Uncle said this in his loud voice, not caring if anyone overhead his criticisms.  Boon Jin listened, screwing up his eyes against the sun, staring at the bright city of Singapore.

 

     It was the third of February, 1906.  To Tan Boon Jin it was the second day of the second month in the thirty-first year of the Emperor Guang Xu.  Boon Jin was sixteen years old.  The only world he knew was the China shaped by Confucius, which the Chinese Emperors had ruled for three thousand years.  He had no idea that six years from that day, the last of the Emperors would fall from his Dragon throne.

 

     Boon Jin only knew that it looked as though this strange Southern Ocean country was going to be no better for him than China.  However during the past weeks he had heard so many lectures on his bad character, that when Uncle stopped talking he could make the correct reply in soft tones.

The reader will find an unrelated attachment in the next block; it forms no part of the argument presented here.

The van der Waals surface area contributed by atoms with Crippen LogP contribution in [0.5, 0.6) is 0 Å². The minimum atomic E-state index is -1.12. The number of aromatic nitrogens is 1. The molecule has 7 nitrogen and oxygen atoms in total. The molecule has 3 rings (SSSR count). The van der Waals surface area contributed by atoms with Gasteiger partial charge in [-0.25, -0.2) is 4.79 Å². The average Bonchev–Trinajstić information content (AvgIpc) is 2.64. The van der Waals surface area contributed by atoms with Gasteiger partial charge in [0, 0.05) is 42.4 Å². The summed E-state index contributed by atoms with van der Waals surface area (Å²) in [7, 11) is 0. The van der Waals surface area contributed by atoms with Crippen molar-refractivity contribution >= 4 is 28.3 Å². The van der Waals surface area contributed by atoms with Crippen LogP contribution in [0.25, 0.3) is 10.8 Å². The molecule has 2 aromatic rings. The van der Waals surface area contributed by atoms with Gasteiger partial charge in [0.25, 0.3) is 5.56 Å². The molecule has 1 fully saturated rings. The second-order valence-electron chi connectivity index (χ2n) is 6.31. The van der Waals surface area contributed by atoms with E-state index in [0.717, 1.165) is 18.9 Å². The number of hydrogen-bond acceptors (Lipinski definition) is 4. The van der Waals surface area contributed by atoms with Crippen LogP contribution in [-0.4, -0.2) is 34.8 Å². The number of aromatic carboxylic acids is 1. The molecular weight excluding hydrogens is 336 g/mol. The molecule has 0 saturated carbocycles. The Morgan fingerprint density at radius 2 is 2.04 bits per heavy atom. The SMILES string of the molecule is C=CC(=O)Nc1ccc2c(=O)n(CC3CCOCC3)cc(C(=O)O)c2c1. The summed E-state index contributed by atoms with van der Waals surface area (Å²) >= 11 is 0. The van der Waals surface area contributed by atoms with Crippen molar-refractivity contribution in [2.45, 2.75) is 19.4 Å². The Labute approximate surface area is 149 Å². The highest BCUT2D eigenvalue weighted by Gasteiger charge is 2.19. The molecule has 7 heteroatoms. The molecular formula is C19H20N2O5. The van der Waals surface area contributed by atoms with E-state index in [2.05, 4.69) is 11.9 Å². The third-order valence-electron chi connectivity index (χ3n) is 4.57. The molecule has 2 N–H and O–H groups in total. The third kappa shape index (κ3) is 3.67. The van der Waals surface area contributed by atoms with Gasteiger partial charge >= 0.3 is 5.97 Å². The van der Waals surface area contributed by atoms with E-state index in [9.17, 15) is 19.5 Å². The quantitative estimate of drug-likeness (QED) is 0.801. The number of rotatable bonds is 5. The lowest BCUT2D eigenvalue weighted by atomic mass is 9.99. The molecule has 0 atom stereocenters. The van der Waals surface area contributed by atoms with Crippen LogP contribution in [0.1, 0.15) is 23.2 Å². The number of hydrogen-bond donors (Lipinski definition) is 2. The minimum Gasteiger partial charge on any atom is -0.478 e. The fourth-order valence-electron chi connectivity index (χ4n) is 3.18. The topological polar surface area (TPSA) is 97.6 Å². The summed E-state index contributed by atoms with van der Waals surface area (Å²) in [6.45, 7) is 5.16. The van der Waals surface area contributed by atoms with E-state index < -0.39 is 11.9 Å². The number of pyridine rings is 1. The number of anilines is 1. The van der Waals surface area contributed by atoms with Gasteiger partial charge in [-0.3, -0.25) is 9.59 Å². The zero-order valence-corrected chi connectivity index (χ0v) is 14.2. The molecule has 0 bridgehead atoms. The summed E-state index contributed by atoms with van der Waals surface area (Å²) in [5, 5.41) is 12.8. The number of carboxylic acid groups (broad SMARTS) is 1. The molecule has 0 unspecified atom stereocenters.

“I have made grave mistakes, because of youth and ignorance.  With a fortunate opportunity before me, I hope to amend.”

 

     Uncle seemed satisfied with this.  He talked jovially as he led Boon Jin to a small boat.  They were rowed through the harbour, which was crowded with many steam ships and sailing ships, European craft and Asian.  They approached a large white terminal building jutting out into the sea; they clambered out of the boat, across a space of green water, and climbed up slippery steps to the pier.  So Tan Boon Jin set foot in Singapore for the first time.

 

     Boon Jin looked around as he mounted the steps, excited to be stepping onto foreign land, though he showed nothing on his face.  There was a long shadowy hall, crowded with men of many races in exotic costumes.  The strangest thing to Boon Jin was that the colours of their faces varied so much, some dark and some very pale.  Their languages hummed around him as he followed Uncle through the crowds.

 

     Beyond the pier Uncle’s carriage waited, drawn by two stringy horses.  Their driver was a dark-skinned man in a white tunic.